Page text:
Some would be tempted to dismiss last week’s Sonora Planning Commission rejection of a proposed winter-weather homeless shelter for men at the Red Church Parish Hall as short-sighted, insensitive and parochial.
Others might see the commission’s unanimous decision as the final word on the community’s homeless problem. And a few might be relieved, thinking that this uncomfortable, difficult issue won’t be aired again in public any time soon.
The reality, however, is something else altogether.
First, the Planning Commission had reasonable grounds on which to reject the shelter plan, proposed by Lighthouse Ministries, a coalition of community churches. Its location, on the St. James Anglican Church grounds at the north end of Washington Street, is not only one of the city’s landmark tourist attractions, but a place dozens of students walk by daily on their way to Sonora High School.
Safety was a key concern, and the city’s community development director said the plan would be “injurious to the neighborhood.”
Even Beetle Barbour, housing coordinator with the Amador-Tuolumne Community Action Agency, conceded that the location would not be the best.
That said, planners didn’t dismiss the homeless problem. “This is heart-tearing,” said Commissioner John Richardson. “This is needed badly. I hope something else can be done on a big scale.”
Other members stressed that the denial was “without prejudice,” meaning they would consider a revised application.
But the Rev. Wolfgang Krismanits, Lighthouse’s president and St. James pastor won’t be tweaking his proposal or appealing the commission decision to the City Council. Seeing the handwriting on the wall, he’ll look elsewhere to help those who have no walls.
Don’t bet against him: It was Father Wolf who opened his church to the cold and the homeless four years ago, incurring the displeasure of some parishioners and, eventually, a shutdown notice from the city on grounds the building did not meet standards for such a use.
He then formed Lighthouse Ministries with a number of fellow pastors, and launched a search aimed at helping homeless men, deemed most in need of aid. So far Lighthouse has looked at several buildings, including the Holman Theater building on South Washington Street, the old Sonora Community Hospital campus, the former Simply Country furniture store on Stockton Road.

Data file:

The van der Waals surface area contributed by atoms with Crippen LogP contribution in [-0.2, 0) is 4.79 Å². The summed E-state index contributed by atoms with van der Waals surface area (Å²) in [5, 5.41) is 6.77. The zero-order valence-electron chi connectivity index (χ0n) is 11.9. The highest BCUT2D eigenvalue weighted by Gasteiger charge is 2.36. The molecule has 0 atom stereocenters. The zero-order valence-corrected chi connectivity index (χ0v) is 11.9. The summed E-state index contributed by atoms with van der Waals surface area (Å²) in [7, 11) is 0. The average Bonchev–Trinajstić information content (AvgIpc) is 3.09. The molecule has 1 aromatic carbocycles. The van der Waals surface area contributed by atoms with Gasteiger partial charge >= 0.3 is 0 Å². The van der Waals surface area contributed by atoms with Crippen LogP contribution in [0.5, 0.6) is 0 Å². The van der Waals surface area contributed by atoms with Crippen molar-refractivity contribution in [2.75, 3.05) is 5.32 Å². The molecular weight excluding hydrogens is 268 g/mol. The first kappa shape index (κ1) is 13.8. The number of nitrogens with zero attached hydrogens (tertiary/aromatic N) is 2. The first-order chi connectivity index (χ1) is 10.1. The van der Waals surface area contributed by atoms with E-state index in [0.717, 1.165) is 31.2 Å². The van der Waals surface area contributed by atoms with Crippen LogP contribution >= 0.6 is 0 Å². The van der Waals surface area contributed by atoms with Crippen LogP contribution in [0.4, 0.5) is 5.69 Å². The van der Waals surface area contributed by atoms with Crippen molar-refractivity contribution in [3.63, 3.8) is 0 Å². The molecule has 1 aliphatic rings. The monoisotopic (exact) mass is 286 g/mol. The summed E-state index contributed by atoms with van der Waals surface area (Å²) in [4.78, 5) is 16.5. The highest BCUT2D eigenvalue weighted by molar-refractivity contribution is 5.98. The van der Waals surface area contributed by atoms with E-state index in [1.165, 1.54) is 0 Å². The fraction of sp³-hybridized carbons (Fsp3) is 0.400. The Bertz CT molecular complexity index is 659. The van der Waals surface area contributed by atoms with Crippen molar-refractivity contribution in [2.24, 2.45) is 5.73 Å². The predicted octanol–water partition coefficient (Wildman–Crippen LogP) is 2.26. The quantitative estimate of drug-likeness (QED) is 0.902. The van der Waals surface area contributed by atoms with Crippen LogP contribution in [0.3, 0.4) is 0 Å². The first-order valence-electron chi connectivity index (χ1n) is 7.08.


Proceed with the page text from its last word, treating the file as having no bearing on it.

Each proved to be a dead end, but Krismanits persisted. He is now eying the old Behavioral Health headquarters on Stockton Road and considering a number of buildings that might accommodate smaller numbers of homeless men on a rotating basis.
His search continues as the days become shorter, the nights colder and numbers in need higher.
“It’s an enormous problem right now,” said Barbour, adding that a particularly bad winter could make shelter “a matter of life or death” for the old or infirm.
Father Wolf’s dedication to this cause is remarkable. He lives his Christian faith like few among us do.
But Krismanits can’t do it alone. Homelessness is a community-wide problem and deserves community-wide attention.
Yes, some of the homeless live under the radar and want to keep it that way. Others, hardened by night after cold night in elements, would rather steal a sleeping bag than spend the night in a shelter. Bad luck and bad breaks are all that separate a number of the homeless from the rest of us.
But bitter cold and driving rains play no favorites, and Krismanits estimates that at least 20 men would show up nightly once a shelter’s doors open.
He deserves the community’s support and participation in opening those doors.